Neuroendocrine Interactions

Bruce S. McEwen
Rockefeller University
1230 York Avenue, Box 165
New York, New York 10021
Tel: (212) 327-8624
Fax: (212) 327-8634


1.  McEwen BS, Stellar E. Stress and the Individual: Mechanisms leading to disease. Archives of Internal Medicine 1993;153:2093-2101.

2.  Miner JN, Yamamoto KR. Regulatory crosstalk at composite response elements. Trends in Biochem Sci 1991;16:423-426.

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5.  Baulieu EE. Neurosteroids: a function of the brain. In: Costa E, Paul SM, eds. Neurosteroids and Brain Function. New York: Thieme, 1991:63-73.

6.  McEwen BS. Non-genomic and genomic effects of steroids on neural activity. TIPS 1991;112:141-147.

7.  Gee KW. Steroid modulation of the GABA/Benzodiazepine receptor-linked chloride lonophore. Molecular Neurobiology 1988;2:291-317.

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9.  Orchinik M, Murray TF, Franklin PH, Moore FL. Guanyl nucleotides modulate binding to steroid receptors in neuronal membranes. Proc  Natl  acad  Sci  USA 1992;89:3830

10.  Blackmore PF, Neulen J, Lattanzio F, Beebe SJ. Cell surface-binding sites for progesterone mediate calcium uptake in human sperm. J Biol Chem 1990;199:1266:18655

11.  Wehling M, Christ M, Thiesen K. Membrane receptors for aldosterone: a novel pathway for mineralocorticoid action. Am  J  Physiol 1992;263:E974

12.  Wong M, Moss RL. Long-term and short-term electrophysiological effects of estrogen on the synaptic properties of hippocampal CA1 neurons. The Journal of Neuroscience 1992;12:3217-3225.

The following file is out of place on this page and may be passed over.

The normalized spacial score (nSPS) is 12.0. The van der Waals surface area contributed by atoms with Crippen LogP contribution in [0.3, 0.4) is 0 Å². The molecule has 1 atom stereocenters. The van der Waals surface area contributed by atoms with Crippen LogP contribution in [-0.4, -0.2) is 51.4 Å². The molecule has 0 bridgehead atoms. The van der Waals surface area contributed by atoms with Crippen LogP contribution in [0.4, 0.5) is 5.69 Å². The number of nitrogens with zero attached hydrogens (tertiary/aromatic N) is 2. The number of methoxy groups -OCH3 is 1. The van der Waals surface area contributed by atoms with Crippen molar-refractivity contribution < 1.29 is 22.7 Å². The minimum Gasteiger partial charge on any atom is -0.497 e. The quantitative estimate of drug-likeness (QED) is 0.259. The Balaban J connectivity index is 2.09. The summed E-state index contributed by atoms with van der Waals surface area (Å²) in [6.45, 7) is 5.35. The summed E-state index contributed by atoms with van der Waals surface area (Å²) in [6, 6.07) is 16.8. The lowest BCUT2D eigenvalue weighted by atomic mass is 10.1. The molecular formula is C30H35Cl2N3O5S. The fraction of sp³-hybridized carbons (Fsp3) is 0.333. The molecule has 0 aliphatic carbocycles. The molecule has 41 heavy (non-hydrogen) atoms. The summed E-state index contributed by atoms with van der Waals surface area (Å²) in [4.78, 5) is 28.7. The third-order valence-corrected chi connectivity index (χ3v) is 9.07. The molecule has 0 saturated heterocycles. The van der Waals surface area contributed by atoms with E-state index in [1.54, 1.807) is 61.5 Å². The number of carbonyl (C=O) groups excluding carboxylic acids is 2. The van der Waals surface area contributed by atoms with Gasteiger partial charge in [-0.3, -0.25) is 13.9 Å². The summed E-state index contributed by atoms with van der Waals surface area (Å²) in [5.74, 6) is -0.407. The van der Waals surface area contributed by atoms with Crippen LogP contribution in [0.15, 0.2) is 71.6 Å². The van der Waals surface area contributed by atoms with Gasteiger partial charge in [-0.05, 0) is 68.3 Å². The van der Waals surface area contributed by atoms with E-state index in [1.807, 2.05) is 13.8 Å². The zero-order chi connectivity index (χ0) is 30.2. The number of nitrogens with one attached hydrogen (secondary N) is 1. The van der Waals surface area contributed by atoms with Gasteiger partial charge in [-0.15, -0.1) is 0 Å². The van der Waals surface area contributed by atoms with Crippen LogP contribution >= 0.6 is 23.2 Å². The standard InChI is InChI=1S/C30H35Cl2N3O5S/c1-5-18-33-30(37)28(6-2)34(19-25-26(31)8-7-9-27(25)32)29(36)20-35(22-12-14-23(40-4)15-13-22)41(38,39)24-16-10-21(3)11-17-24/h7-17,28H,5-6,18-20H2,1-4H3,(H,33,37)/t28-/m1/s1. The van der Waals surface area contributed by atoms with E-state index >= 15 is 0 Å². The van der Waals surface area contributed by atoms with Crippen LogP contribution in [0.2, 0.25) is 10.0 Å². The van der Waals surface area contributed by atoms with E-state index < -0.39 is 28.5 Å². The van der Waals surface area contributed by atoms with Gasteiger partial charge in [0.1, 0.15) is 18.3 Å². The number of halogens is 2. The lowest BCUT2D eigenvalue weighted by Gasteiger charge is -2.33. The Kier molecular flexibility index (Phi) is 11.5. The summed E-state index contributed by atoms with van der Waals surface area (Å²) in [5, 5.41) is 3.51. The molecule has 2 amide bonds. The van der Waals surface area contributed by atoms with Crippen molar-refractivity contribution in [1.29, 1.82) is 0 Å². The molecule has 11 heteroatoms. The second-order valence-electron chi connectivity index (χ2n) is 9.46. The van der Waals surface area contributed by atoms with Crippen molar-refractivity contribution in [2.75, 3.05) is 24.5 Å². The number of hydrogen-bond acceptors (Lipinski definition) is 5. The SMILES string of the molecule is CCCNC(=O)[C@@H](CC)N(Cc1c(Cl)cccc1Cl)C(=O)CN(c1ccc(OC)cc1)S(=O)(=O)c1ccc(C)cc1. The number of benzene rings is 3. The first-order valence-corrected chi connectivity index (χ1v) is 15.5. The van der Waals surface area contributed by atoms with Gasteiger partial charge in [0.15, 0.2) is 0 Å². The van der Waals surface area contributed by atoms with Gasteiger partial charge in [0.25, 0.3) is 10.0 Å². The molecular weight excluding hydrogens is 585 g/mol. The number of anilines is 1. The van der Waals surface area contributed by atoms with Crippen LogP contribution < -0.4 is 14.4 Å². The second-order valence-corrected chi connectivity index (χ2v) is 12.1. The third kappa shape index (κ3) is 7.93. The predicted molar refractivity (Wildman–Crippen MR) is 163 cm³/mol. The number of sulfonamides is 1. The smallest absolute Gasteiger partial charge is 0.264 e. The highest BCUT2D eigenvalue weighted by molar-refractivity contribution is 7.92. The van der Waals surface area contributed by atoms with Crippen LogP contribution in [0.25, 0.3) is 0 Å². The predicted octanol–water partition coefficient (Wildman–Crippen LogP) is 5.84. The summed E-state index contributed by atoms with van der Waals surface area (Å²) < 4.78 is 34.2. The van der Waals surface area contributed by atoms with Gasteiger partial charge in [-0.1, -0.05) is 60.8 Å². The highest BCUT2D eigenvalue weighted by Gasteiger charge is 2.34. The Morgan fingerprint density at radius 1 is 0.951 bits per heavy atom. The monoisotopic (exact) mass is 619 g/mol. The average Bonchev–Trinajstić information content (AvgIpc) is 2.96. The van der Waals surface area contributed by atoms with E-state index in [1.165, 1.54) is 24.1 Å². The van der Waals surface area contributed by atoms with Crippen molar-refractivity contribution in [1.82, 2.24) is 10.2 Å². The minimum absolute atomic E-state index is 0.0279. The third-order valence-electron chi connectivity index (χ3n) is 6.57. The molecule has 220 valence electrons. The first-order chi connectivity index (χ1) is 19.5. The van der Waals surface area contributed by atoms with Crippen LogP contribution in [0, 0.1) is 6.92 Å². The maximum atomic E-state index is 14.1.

13.  McEwen BS, Alves SH. Estrogens: Non-reproductive actions in the brain. Endocrine Rev 1998;

14.  Erulkar SD, Wetzel DM. 5 alpha dihydrotestosterone has nonspecific effects on membrane channels and possible genomic effects on ACh-activated channels. J  Neurophysiol 1989;61:1036-1052.

15.  Rendt JM, Toro L, Stefani E, Erulkar SD. Progesterone increases Ca currents in myometrial cells from immature and nonpregnant adult rats. Am  J  Physiol 1992;262:C293-C301.

16.  Toro L, Stefani E, Erulkar SD. Hormonal regulation of potassium currents in single myometrial cells. Proc  Natl  acad  Sci  USA 1990;87:2892-2895.

17.  Joels M, DeKloet ER. Control of neuronal excitability by corticosteroid hormones. Trends in Neurosci 1992;15:25-30.

18.  McEwen BS, Cameron H, Chao H, Gould E, Luine V, et al. Resolving a mystery: progress in understanding the function of adrenal steroid receptors in hippocampus. Prog Brain Res 1994;100:149-157.

19.  Pfaff DW. Estrogens and Brain Function. New York: Springer-Verlag, 1980;-281.

20.  McEwen BS. Our changing ideas about steroid effects on an ever-changing brain. Seminars in Neurosciences 1991;3:497-507.

21.  McEwen BS, Jones K, Pfaff D. Hormonal control of sexual behavior in the female rat: molecular, cellular and neurochemical studies. Biol Reprod 1987;36:37-45.

22.  Frankfurt M, Gould E, Wolley C, McEwen BS. Gonadal steroids modify dendritic spine density in ventromedial hypothalamic neurons: a golgi study in the adult rat. Neuroendo 1990;51:530-535.

23.  Schumacher M, Coirini H, Pfaff D, McEwen BS. Behavioral effects of progesterone associated with rapid modulation of oxytocin receptors. Science 1990;250:691-694.

24.  McEwen BS, Biegon A, Davis P, et al. Steroid hormones: humoral signals which alter brain cell properties and functions. In: AnonymousRecent Progress in Hormone Research. New York: Academic Press, 1982:41-92.

25.  Frye CA, Gardiner SG. Progestins can have a membrane-mediated action in rat midbrain for facilitation of sexual receptivity. Horm Behav 1996;30:682-691.

26.  Flanagan L, Pfaus J, Pfaff D, McEwen BS. Induction of FOS immunoreactivity in oxytocin neurons after sexual activity in female rats. Neuroendo 1993;58:352-358.

27.  Parsons B, McEwen BS. Sequential inhibition of sexual receptivity by progesterone is not related to decreased hypothalamic progestin receptors in the female rat. J Neurosci 1981;1:527-531.